Ensuring Confidence in Cash, One Note at a Time

Stacks of $100 Federal Reserve Notes

The Federal Reserve Board ordered 7.2 billion Federal Reserve notes for 2015, and a significant number of currency notes change hands every day in the United States. The Federal Reserve is on the front lines of identifying potential counterfeit threats and monitoring the quality of the cash you use every day. Find out how in Maintaining Confidence in U.S. Currency, a video by the Fed’s national Cash Product Office (CPO).

The CPO works with the Federal Reserve Board of Governors and regional Reserve Banks nation-wide to set the strategic direction for Federal Reserve Cash Services. Maintaining public confidence in U.S. currency is a key objective, and the Fed’s cash processing requires strict controls in order to maintain the quality and integrity of U.S. currency in circulation.

“Our equipment and systems ensure banknotes that the Fed processes and re-circulates are in a good condition and authentic. Any suspect counterfeit notes are turned over to the U.S. Secret Service to aid in their investigations,” comments CPO Product Manager and SF Fed Senior Vice President Jim Narron.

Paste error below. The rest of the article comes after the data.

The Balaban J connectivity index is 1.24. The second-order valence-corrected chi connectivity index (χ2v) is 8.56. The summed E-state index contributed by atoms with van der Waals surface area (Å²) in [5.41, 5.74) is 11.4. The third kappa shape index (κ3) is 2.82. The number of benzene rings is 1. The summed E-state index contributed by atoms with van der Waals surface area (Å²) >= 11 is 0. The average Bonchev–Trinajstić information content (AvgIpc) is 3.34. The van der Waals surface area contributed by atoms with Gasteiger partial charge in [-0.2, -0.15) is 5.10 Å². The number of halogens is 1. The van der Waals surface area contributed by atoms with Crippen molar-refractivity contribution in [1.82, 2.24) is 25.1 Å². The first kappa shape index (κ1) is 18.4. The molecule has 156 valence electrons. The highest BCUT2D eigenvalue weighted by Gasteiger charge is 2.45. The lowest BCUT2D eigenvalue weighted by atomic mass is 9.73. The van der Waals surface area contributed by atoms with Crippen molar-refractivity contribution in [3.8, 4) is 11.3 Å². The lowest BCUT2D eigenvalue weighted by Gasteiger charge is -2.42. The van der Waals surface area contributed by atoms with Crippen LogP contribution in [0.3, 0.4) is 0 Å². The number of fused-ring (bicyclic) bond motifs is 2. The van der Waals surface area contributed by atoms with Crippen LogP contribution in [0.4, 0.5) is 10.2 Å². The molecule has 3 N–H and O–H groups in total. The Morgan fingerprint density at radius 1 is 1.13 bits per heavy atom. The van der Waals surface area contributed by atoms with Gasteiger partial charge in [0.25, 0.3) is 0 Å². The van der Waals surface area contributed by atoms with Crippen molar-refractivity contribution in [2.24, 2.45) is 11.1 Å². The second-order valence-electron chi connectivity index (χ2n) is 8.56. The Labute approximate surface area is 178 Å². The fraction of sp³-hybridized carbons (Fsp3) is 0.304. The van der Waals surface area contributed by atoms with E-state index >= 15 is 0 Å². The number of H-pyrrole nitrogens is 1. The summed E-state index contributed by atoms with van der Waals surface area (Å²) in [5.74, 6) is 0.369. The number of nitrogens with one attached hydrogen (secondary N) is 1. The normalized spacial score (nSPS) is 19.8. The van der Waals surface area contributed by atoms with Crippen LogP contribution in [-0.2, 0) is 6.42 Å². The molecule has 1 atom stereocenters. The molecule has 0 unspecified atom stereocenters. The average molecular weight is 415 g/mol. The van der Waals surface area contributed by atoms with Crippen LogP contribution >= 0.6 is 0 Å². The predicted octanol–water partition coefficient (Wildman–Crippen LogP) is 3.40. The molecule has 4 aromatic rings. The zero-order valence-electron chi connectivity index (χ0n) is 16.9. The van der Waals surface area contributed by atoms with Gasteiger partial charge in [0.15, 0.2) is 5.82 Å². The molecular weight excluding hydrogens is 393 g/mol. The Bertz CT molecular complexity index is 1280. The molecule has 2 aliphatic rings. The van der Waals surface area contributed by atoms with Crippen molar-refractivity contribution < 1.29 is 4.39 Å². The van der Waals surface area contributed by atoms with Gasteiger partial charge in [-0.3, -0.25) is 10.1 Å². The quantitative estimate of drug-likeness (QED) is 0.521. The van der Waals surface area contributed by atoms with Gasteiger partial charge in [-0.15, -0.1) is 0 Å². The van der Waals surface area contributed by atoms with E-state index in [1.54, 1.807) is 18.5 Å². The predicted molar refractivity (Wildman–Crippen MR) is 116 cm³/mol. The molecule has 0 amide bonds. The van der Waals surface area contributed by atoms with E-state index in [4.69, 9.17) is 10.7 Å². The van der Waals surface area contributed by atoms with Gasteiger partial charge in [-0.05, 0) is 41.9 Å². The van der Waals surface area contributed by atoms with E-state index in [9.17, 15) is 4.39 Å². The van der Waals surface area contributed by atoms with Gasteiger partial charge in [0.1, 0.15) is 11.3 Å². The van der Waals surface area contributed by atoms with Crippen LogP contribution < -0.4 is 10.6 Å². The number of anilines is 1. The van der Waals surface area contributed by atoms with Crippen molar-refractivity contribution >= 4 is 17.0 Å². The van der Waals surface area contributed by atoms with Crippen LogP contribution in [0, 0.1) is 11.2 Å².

The Federal Reserve Board of Governors supervises and regulates the Reserve Bank cash operations. As the issuing authority for Federal Reserve notes, the Board has a wide range of responsibilities related to banknotes, from ensuring an adequate supply to protecting and maintaining confidence in our currency. The CPO provides strategic leadership, including policies and operational guidance, of the Fed’s cash services to financial institutions. Regional Reserve Banks, including the SF Fed, manage local inventories of currency and coin.

Narron explains, “Each of our cash processing operations receives millions of banknotes a day from financial institutions. The cash you get from your local bank or ATM comes through a Reserve Bank at some point for processing and authentication.”

Watch the full Maintaining Confidence in U.S. Currency video for more detail about the nation’s cash service operations.

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The views expressed here do not necessarily reflect the views of the management of the Federal Reserve Bank of San Francisco or of the Board of Governors of the Federal Reserve System.